A review of Federal and sister state decisions, however, strongly suggests that consecutive sentences are permissible. According to the Ninth Circuit, in order "to insure that the defendant is punished both for the original conviction and the subsequent offense, may in its discretion order that the sentence be served consecutive to a federal sentence for an intervening crime" (United States v. Lustig, 555 F.2d 751, 753, cert. den. 434 U.S. 1045, 98 S.Ct. 889, 54 L.Ed.2d 796). Alaska (Tritt v. State, 625 P.2d 882), California (Matter of Wimbs, 65 Cal.2d 490, 498, 55 Cal.Rptr. 222, 421 P.2d 70), Colorado (People v. Lorenzo, 644 P.2d 50 ), Maryland (Kaylor v. State, 285 Md. 66, 400 A.2d 419) and Oregon (State v. Monahan, 29 Or.App. 791, 564 P.2d 1374) have similarly construed their statutes as authorizing the imposition of consecutive sentences in such circumstances (see, also, Model Sentencing and Corrections Act, 10 ULA, § 3-107; Johnson, Multiple Punishment and Consecutive Sentences: Reflections on the Neal Doctrine, 58 Cal L Rev 357; Remington and Joseph, Charging, Convicting, & Sentencing The Multiple Criminal Offender, 1961 Wis L Rev 528; Note, Criminal Law: Concurrent and Consecutive Sentencing, 1973 U of Ill L F 423). 4 As recently observed by the California Court of Appeal, "in the absence of a rule prohibiting the court from considering the facts of the offense which, in part, triggered revocation, we believe it is a proper factor for the trial court to weigh in determining whether to sentence consecutively or concurrently. There is little practical difference in following this procedure when sentencing on the revoked probation and in sentencing the latter conviction consecutively to the earlier, reaching the same result" (People v. Leroy, 155 Cal.App.3d 602, 606, 202 Cal.Rptr. 88).

We agree with these holdings. While the substantive power to prescribe the punishment for a criminal offense is exclusively legislative ( Ohio v. Johnson, 467 U.S. ----, ----, 104 S.Ct. 2536, 2541, 81 L.Ed.2d 425; United States v. Wiltberger, 18 U.S. (5 Wheat.) 76, 93, 5 L.Ed. 37; United States v. Elkin, 731 F.2d 1005, 1011; State v. Weidner, 37 Or.App. 205, 586 P.2d 810) and, if two constructions of a criminal statute are plausible, the one more favorable to the defendant should be adopted in accordance with the rule of lenity (Williams v. United States, 458 U.S. 279, 290, 102 S.Ct. 3088, 3095, 73 L.Ed.2d 767; United States v. Bass, 404 U.S. 336, 347, 92 S.Ct. 515, 522, 30 L.Ed.2d 488; Rewis v. United States, 401 U.S. 808, 812, 91 S.Ct. 1056, 1059, 28 L.Ed.2d 493; Campbell, Law of Sentencing, § 76), the core question always remains that of legislative intent (see United States v. Rodgers, 466 U.S. 475, 104 S.Ct. 1942, 80 L.Ed.2d 492; Dixson v. United States, 465 U.S. 482, ----, n. 19, 104 S.Ct. 1172, 1182, n. 19, 79 L.Ed.2d 458; Missouri v. Hunter, 459 U.S. 359, 103 S.Ct. 673, 74 L.Ed.2d 535; People v. Morse, 62 N.Y.2d 205, 476 N.Y.S.2d 505, 465 N.E.2d 12; LaFave & Scott, Criminal Law, § 10). In our view, the Legislature intended to adopt the procedure prevailing in other jurisdictions and afford the Judge imposing an amended sentence on a defendant upon a violation of probation the option of directing that the amended sentence be served consecutively to any term of imprisonment imposed on an intervening crime so long as the defendant, at the time of the imposition of the amended sentence, "is subject to any undischarged term of imprisonment imposed" on the intervening crime (Penal Law, § 70.25, subd. 1).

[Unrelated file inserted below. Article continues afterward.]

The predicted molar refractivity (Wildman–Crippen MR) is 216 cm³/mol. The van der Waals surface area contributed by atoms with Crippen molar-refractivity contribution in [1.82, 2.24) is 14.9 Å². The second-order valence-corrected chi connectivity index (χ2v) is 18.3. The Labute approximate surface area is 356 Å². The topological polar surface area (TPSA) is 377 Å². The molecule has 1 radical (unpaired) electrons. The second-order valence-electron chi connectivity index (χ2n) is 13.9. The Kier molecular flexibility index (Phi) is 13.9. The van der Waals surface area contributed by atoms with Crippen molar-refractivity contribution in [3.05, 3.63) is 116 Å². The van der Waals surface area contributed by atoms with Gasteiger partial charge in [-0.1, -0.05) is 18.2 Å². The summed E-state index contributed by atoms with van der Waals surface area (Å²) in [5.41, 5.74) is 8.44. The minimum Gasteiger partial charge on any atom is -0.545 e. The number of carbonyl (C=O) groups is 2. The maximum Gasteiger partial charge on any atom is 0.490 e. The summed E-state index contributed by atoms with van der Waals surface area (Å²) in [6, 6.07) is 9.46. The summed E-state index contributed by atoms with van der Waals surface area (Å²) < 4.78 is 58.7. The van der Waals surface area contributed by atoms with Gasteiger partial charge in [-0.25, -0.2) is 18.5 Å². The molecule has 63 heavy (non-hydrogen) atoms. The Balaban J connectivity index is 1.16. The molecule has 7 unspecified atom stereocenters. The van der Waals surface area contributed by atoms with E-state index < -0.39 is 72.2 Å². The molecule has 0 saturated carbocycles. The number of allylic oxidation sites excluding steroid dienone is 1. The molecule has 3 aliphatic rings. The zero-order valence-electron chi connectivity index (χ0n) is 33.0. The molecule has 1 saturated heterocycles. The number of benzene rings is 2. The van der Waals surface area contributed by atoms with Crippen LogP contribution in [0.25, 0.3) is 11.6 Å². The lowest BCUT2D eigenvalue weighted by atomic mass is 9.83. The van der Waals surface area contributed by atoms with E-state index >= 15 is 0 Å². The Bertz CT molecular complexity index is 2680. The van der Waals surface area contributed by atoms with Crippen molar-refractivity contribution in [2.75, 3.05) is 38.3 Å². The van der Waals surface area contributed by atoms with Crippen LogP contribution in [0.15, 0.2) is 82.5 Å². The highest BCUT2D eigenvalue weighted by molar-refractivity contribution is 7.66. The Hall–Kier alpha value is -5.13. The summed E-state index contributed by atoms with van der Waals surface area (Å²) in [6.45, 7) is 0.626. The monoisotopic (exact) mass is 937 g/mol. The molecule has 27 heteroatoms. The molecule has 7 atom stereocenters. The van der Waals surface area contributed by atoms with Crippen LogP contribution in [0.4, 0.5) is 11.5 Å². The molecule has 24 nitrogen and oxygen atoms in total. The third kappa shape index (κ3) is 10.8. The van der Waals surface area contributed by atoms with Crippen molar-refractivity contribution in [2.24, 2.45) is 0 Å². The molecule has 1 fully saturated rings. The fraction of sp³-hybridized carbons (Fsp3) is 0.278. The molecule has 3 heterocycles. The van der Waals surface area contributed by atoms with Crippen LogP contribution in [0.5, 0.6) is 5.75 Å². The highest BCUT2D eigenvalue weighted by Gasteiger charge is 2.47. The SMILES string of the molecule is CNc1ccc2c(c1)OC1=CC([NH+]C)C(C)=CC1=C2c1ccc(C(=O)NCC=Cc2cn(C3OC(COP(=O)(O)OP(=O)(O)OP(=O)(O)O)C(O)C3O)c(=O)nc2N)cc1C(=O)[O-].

To be sure, a probation violation could be taken into account by both judges, and the severity of a sentence could be manipulated through the calendaring of the matters. 5 Nonetheless, there are sufficient safeguards. For one thing, where indeterminate sentences are imposed at different times, they are presumptively concurrent, unless the court orders otherwise (Penal Law, § 70.25, subd. 1, par. see 3 American Bar Association, Standards for Criminal Justice Sentencing Alternatives and Procedures, Standard 18-4.5, subd par Campbell, Law of Sentencing, § 76; cf. Matter of Johnson v. Smith, 91 A.D.2d 825, 826, 458 N.Y.S.2d 110, supra ). For another, we may review the sentence for proportionality (People v. Suitte, 90 A.D.2d 80, 455 N.Y.S.2d 675; People v. Green, 75 A.D.2d 625, 427 N.Y.S.2d 44; People v. Biumi, 50 A.D.2d 931, 377 N.Y.S.2d 202; see State v. Liebfried, 345 N.W.2d 281 ). 6

In this case, defendant was "subject to undischarged term of imprisonment imposed at a previous time by a court of this state" and therefore consecutive sentences were permissible (Penal Law, § 70.25, subd. 1). Nevertheless, proportionality review has been inhibited by the absence of an updated probation report, requiring a remittal for further proceedings.

Absent the imposition of the minimum sentence (People v. Navarro, 91 A.D.2d 618, 458 N.Y.S.2d 194) or a bargained sentence and express waiver (People v. Dowdell, 72 A.D.2d 622, 420 N.Y.S.2d 780; People ex rel. Seaman v. Warden, N.Y. City Correctional Inst. for Men, 53 A.D.2d 848, 385 N.Y.S.2d 568), a court imposing a sentence of imprisonment upon finding that the defendant violated the terms of probation must obtain and consider an updated presentence report (see CPL 390.20, subd. 1; People v. Hayes, 101 A.D.2d 893, 475 N.Y.S.2d 805; People v. Cruz, 89 A.D.2d 569, 451 N.Y.S.2d 1001; People v. Klein, 78 A.D.2d 743, 432 N.Y.S.2d 735; People v. Halaby, 77 A.D.2d 717, 430 N.Y.S.2d 717; People v. Grice, 64 A.D.2d 718, 407 N.Y.S.2d 532; see, also, 3 American Bar Association, Standards for...